- Associated Press - Friday, June 19, 2015

KNOXVILLE, Tenn. (AP) - Edward J. Boling, who served as president of the University of Tennessee system for 18 years, has died, the university said. He was 93.

Boling’s tenure from 1970 to 1988 is the longest in recent history at UT, and he will be remembered for the relationships he formed with staff and students, the university said in a news release Thursday evening. His tenure also is notable because of his dedication to private fundraising and to supporting the growth of women’s sports. Thompson-Boling Arena in Knoxville carries his name.

“Dr. Boling embodied a dedication and devotion to his alma mater and to its students, faculty, staff, alumni and friends that we should all strive to emulate,” said university president Joe DiPietro. “He oversaw the birth of a modern, high-quality land-grant institution linked to national labs with excellence at every level.”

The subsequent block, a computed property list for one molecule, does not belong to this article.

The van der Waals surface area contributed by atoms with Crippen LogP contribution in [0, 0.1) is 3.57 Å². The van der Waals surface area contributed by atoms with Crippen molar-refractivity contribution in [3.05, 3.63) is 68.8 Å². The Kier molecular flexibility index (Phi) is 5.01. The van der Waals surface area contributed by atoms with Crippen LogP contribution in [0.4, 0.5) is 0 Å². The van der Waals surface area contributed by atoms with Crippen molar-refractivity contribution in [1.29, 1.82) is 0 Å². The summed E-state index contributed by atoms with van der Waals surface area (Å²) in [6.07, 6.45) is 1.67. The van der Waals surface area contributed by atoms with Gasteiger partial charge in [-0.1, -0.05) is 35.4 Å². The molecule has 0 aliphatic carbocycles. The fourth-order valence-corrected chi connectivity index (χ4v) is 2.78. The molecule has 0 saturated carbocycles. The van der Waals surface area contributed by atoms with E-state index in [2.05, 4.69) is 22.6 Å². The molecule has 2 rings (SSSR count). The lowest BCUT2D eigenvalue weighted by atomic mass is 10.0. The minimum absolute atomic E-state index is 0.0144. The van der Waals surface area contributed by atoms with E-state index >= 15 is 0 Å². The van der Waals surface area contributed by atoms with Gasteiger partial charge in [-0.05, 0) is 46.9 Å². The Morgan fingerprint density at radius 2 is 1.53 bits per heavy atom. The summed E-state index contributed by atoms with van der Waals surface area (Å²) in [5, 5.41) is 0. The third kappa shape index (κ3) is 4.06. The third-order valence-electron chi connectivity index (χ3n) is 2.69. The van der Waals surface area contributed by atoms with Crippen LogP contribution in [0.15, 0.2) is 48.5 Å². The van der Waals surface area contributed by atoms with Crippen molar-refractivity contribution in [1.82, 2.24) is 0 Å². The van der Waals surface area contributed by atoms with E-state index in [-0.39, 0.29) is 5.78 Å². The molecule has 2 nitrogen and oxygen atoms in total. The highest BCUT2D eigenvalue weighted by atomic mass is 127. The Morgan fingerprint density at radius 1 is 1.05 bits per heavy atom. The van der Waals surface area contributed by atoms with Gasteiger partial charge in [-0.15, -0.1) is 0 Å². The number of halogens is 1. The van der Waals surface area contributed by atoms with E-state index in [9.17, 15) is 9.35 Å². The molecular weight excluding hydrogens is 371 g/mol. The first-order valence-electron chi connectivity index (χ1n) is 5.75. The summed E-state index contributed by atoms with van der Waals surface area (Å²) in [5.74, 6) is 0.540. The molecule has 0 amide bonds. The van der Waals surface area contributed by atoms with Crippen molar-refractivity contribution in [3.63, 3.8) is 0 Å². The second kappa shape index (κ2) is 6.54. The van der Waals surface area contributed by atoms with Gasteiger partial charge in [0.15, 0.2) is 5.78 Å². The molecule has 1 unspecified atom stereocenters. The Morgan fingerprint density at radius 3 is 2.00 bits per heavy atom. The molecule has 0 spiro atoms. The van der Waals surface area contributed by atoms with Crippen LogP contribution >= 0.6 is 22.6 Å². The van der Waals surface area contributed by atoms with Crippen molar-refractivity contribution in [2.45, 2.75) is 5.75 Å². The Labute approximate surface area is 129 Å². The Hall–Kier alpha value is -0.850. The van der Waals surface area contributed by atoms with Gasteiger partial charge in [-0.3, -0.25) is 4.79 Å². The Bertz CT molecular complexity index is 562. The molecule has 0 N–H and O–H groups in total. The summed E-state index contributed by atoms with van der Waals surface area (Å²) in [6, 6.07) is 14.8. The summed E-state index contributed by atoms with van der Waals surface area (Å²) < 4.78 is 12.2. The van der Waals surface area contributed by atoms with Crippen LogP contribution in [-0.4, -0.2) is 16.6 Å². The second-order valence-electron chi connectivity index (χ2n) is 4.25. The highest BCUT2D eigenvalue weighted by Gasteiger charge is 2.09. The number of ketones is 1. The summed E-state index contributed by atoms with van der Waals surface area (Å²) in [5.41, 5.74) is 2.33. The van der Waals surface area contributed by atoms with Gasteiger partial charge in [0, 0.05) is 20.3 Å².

According to the university, UT saw expanded enrollment and physical growth, particularly on the Knoxville campus, during Boling’s presidency. He helped establish the Institute for Public Service and secured state support for the College of Veterinary Medicine.

Boling earned his bachelor’s and master’s degrees at UT and received his doctorate in education from Peabody College at Vanderbilt University. Before working at UT, Boling served as budget director and commissioner of finance and administration for the state of Tennessee.

Boling became president emeritus after his retirement in 1988 and he remained active in building and maintaining relationships with UT donors and prospects, according to the university. He frequently attended the university’s basketball and football games.

Boling’s first job out of high school was movie theater usher. He was eventually promoted to manager at the Tennessee Theatre in downtown Knoxville.

During his freshman year at UT, he was called to active duty in the Army during World War II and placed in an engineering training program. His company was sent to Normandy, and he was stationed in France and Germany.

He is survived by his wife, Carolyn, three sons and six grandchildren. Funeral arrangements are pending.

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